Professor Shapiro Wins 40th Annual Cabbage White Butterfly Competition
Jan. 31, 2011
Professor Art Shapiro with his newly collected cabbage white butterfly. (Photo by Kathy Keatley Garvey)
DAVIS--Chalk up another win for butterfly expert Art Shapiro, professor of evolution and ecology at the University of California, Davis.
Shapiro caught the first cabbage white butterfly (Pieris rapae) of 2011 at 1:21 p.m., Monday, Jan. 31 in Suisun City, Solano County, to win the 40th Annual Cabbage White Butterfly Competition. Every year he sponsors the contest and offers a pitcher of beer for the first butterfly of the year collected in Yolo, Solano or Sacramento and delivered to the office of the Department of Evolution and Ecology, Storer Hall.
Shapiro has won the contest every year except for three years. Last year he collected the first cabbage white on Jan. 27 in West Sacramento.
Although Suisun City is his oldest sampling site, dating back to 1972, Shapiro does not recall ever finding the first-of-the-year cabbage white there before. Precisely because of that, Shapiro traveled to Suisun at midday Monday without a net.
He saw it, a male, at 1:09 p.m.
“It was taking nectar from flowers of field mustard (Brassica kaber) along a 6-foot- high fence facing the sun,” Shapiro said. “I tried twice to catch it by hand but failed, and it soared over the fence into someone's back yard.”
"But I knew it wasn't as warm on the other side, and there probably wasn't anything in bloom either. So I figured I'd just wait and see if it came back. It did--and I got it on my first try."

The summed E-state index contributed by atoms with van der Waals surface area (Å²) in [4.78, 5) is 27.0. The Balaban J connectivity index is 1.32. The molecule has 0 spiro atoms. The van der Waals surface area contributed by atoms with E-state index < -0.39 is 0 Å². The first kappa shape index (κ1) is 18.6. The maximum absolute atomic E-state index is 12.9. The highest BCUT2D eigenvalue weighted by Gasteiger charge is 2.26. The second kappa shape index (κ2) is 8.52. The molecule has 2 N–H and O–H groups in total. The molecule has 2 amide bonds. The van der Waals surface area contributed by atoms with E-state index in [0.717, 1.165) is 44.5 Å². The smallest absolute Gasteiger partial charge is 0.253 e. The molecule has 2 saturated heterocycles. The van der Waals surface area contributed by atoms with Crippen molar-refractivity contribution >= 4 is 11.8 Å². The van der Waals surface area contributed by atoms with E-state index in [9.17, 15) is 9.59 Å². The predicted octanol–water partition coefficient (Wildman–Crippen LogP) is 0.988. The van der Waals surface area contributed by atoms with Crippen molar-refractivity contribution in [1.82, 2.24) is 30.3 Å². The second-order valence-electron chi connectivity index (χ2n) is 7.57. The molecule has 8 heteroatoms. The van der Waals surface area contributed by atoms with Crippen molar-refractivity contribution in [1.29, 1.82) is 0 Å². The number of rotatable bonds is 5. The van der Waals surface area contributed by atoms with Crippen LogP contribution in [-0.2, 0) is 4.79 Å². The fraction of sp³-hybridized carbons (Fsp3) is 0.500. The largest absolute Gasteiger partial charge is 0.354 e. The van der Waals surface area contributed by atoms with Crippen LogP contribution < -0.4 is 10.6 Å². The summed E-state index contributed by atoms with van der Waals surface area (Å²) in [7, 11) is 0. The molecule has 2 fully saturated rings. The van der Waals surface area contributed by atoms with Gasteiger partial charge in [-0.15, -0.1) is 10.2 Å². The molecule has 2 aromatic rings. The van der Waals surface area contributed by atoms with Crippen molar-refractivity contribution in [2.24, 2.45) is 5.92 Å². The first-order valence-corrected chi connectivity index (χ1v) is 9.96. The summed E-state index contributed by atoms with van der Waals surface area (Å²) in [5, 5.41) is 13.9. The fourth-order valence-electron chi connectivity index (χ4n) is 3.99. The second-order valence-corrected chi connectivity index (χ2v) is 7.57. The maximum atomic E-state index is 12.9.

First cabbage white of 2011. Click to enlarge. (Photo by Kathy Keatley Garvey)
Asked how he could catch an active butterfly by hand, Shapiro smiled and said "Experience." A few years ago he caught a very rare all-black mutant of the orange sulphur butterfly the same way.
Shapiro, who maintains the website, http://butterfly.ucdavis.edu, sponsors the annual contest to draw attention to Pieris rapae and its first flight. Why does he do this? "I am doing long-term studies of butterfly life cycles and climate," he said. "Such studies are especially important to help us understand biological responses to climate change. The cabbage white is now emerging a week or so earlier on average than it did 30 years ago here."
Shapiro, who is in the field more than 200 days a year, enlists public involvement "because I have that much more confidence that I am tracking the actual seasonality of this common 'bug.'"
Following his find, Shapiro said he took his disappointed grad students out for beer at The Graduate, a local pub, after work Monday. “I usually buy the first pitcher anyway,” he said.
The first of his students to hear the news, Elizabeth Long, immediately asked him if he plans to go to South America next January.
That was in reference to his losing a contest in the late 1990s to graduate student Sherri Graves while he was in Argentina.
Shapiro has been defeated only three times in 40 years. Graduate student Adam Porter defeated him in 1983; and Graves and graduate student Rick VanBuskirk each claimed the title in the late 1990s.
Interestingly, people contact him as late as June asking if they’ve won.
“No,” he tells them. “Too late.”
--Kathy Keatley Garvey
UC Davis Department of Entomology